Home https://server7.kproxy.com/servlet/redirect.srv/sruj/smyrwpoii/p2/ World https://server7.kproxy.com/servlet/redirect.srv/sruj/smyrwpoii/p2/ Scientists at Oxford University refuse to teach under the statue of Cecil Rhodes

Scientists at Oxford University refuse to teach under the statue of Cecil Rhodes

A long-running dispute at Oxford University over a statue of Cecil Rhodes, Britain’s imperialist seen by many as the architect of apartheid in South Africa, has gained momentum this week after more than 150 scientists said they would refuse to teach college students where the monument sits. .

The researchers sent a letter to the college saying they would reject claims from Oriel College, one of the university’s 39 self-governing entities. to give lessons to his students and to attend or speak at college-sponsored events, among other activities.

“Faced with Oriel’s stubborn attachment to a statue that glorifies colonialism and the wealth he has created for the College, we feel we have no choice,” they wrote in a letter seen by The New York Times.

The boycott is the latest high-profile protest in complex calculations taking place in Britain and several other European countries over their colonial past and the slave trade. In museums, public spaces and schools, a long-standing discourse is changing, arguing that colonizing powers have brought “civilization” to African countries, with many critics arguing that too little is being done to counter the past.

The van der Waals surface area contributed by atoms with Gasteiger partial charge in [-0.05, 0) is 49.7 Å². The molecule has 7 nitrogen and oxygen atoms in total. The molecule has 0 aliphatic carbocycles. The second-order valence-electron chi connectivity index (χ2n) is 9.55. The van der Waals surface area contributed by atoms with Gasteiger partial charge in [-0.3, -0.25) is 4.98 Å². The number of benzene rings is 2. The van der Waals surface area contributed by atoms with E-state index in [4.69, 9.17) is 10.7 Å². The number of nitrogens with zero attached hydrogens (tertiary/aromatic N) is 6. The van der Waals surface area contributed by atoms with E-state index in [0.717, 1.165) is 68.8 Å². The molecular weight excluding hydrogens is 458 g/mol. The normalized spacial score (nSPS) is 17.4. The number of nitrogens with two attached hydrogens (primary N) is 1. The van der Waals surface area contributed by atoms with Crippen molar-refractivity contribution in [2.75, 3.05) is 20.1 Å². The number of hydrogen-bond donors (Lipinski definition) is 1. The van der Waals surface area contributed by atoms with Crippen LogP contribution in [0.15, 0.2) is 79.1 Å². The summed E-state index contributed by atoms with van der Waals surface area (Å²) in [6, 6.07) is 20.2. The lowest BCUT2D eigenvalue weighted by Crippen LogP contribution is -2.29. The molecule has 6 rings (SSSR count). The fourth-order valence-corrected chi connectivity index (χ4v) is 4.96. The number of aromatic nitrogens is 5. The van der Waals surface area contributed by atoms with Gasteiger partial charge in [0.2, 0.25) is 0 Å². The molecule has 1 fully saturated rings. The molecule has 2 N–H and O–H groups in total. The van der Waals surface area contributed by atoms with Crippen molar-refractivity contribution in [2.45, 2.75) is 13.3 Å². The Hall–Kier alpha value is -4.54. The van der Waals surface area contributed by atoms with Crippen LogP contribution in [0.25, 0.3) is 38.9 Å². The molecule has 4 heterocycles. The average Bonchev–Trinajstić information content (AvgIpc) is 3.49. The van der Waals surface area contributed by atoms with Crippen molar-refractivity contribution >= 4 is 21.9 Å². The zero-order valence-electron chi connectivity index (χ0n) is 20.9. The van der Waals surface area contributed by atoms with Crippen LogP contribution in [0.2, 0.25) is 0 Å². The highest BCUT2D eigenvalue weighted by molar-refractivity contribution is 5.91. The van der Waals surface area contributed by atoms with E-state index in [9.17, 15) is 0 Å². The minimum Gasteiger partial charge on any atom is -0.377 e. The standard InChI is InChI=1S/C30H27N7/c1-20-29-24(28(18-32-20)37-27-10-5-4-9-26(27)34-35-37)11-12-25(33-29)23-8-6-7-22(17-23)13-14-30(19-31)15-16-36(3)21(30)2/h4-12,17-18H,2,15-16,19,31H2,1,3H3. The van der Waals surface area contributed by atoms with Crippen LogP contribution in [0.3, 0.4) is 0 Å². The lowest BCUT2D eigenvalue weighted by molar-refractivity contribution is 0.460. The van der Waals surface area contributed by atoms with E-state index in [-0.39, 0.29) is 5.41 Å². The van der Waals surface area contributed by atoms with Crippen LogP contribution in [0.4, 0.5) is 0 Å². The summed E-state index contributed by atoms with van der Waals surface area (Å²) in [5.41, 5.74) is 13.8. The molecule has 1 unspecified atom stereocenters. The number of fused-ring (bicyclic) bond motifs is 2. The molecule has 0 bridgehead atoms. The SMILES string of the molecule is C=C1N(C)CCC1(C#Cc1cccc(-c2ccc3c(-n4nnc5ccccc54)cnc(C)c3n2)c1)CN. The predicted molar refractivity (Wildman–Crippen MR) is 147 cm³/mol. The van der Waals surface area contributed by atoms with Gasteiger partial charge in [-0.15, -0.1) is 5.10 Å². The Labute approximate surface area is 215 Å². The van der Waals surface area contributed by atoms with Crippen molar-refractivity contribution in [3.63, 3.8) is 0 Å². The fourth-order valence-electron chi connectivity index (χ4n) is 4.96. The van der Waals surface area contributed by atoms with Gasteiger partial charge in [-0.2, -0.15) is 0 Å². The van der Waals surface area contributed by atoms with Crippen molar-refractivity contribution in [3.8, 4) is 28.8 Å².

On Wednesday, some students at Magdalena College at Oxford University removed a portrait of Queen Elizabeth II, the ruling monarch, arguing that the British monarchy represented colonial history.

The British government has largely opposed such calls, and a cabinet minister promised earlier this year to “save Britain’s statues from awakened fighters”.

“What has stood for generations should be considered carefully, not removed at the whim or command of the damn mob,” said Robert Jenrick, the minister at The Telegraph.